The aftermath of Tropical Cyclone Debbie is a timely reminder to buyers and sellers of the importance of taking proactive steps towards protecting their investment.
In Queensland, the standard terms and conditions of a Residential Contract notes that the property is at the buyer’s risk from 5pm on the first business day after the Contract date, not from the settlement date. These provisions are contained in the “fine print” of the contract and often overlooked by all parties involved.
What does this mean for the seller?
Despite the contract providing for the property to be at the buyer’s risk before settlement, it is always recommended that the seller maintains their insurance policy up to and including settlement date for these reasons:
it is a requirement of your mortgage (if applicable) to maintain insurance;
you have a continuing obligation to take reasonable care of the property until settlement and you are liable for any damage that may have been caused by you between the contract date and settlement date;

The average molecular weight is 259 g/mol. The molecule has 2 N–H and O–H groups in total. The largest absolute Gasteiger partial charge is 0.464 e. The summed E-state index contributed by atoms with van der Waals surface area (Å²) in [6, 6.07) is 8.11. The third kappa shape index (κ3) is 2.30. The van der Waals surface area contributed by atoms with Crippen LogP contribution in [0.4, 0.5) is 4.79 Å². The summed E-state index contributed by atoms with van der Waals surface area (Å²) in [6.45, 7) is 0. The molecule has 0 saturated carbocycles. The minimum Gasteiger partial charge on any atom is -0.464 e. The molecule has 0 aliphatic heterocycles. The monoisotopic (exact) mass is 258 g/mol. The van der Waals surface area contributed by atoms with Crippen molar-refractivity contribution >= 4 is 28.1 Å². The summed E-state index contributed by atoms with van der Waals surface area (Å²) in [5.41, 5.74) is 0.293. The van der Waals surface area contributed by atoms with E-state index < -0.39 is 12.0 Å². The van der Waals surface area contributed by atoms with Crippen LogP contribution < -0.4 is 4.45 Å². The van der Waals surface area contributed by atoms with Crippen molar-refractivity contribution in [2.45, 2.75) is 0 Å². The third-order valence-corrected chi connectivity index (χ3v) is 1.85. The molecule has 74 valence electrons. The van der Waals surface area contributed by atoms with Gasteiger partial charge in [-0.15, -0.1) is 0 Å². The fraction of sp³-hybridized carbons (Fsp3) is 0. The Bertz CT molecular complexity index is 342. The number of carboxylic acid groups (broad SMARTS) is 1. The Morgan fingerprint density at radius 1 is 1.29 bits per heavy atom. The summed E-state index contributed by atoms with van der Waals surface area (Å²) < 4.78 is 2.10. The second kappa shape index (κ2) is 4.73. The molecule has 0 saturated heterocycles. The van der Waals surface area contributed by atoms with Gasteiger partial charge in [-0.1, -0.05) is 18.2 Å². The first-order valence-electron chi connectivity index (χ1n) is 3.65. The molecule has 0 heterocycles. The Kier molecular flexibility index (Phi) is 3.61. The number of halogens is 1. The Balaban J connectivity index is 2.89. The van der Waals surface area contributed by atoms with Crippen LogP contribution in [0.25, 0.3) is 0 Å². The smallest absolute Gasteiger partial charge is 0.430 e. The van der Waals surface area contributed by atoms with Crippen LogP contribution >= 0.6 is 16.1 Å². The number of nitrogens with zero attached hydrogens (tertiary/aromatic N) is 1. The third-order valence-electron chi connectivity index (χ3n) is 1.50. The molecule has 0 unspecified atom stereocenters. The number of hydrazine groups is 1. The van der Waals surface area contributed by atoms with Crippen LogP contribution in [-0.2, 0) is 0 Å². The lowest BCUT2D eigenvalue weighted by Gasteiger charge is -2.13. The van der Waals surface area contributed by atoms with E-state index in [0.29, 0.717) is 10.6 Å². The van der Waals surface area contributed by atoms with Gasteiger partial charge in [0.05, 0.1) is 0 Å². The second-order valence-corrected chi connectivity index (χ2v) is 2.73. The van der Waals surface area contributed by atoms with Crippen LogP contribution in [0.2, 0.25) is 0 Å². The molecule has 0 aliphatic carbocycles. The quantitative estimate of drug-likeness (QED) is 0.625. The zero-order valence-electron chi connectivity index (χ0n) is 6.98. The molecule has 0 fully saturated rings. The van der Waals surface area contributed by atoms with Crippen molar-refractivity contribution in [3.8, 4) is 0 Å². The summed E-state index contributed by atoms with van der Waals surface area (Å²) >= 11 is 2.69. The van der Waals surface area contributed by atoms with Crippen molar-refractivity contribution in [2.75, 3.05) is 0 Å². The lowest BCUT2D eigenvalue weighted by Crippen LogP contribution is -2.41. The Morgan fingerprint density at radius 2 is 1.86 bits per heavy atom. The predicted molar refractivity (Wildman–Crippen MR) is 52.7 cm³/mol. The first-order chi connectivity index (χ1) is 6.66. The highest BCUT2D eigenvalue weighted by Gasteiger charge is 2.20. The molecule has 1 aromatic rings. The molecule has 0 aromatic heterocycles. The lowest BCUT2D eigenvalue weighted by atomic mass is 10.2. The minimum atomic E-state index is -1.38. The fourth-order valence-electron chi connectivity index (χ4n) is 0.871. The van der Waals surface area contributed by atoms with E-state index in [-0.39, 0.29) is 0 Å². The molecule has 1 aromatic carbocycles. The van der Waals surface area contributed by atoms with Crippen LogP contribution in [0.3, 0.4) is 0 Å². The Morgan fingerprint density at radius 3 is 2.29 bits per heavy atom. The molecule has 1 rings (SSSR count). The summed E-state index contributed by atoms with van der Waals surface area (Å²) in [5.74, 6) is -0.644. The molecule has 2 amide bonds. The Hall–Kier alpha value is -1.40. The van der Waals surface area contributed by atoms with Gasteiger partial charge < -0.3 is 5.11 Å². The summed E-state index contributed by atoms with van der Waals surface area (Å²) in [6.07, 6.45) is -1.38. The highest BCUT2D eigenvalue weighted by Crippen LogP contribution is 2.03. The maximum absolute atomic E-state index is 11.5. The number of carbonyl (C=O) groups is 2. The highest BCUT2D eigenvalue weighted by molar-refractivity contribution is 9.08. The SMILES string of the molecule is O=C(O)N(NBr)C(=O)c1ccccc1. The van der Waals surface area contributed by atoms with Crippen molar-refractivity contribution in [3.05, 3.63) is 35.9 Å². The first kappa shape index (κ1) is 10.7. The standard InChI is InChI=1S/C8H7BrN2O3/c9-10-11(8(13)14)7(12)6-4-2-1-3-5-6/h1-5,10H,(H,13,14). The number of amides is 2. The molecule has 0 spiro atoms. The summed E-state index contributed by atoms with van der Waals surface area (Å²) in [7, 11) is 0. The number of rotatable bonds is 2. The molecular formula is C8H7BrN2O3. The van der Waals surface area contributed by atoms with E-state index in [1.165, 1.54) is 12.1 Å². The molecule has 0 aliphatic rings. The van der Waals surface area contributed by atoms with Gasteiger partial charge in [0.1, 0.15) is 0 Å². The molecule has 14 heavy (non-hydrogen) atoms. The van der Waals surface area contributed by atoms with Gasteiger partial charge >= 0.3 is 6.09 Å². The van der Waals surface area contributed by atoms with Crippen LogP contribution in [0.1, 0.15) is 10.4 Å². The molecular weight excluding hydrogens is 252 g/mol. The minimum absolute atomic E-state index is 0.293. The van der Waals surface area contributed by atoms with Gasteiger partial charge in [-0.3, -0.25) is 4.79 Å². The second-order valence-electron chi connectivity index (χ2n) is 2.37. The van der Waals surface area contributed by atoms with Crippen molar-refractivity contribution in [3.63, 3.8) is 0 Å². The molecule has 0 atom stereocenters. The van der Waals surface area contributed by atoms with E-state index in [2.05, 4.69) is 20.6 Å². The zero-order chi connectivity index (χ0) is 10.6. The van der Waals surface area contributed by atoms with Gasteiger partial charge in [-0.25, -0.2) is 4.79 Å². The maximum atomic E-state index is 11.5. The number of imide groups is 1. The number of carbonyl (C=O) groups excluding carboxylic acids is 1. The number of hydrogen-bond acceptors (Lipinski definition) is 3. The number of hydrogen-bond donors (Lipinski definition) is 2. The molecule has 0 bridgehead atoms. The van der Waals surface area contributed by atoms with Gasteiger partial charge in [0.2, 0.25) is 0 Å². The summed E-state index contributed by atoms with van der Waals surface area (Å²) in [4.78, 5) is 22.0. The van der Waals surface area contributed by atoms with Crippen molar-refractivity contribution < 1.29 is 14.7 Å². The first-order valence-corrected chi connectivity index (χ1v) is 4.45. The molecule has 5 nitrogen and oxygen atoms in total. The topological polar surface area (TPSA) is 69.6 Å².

the buyer may not have in place or may not have adequate insurance over the property;
the buyer may not complete the purchase.
What does this mean for the buyer?
Once you have signed a contract your rights to terminate are limited or you may have no right to terminate at all if the property sustains damage in the contract period.
Even though the property is at the buyer’s risk from 5pm after the Contract date, it is recommended that a buyer contact their insurance company and take out a cover note for the property as soon as possible after they have signed the contract as they may not always be notified immediately that the seller has counter-signed the contract.
The type of insurance a buyer should take out will depend on what is being purchased. You should discuss your insurance requirements with your conveyancer if you are unsure.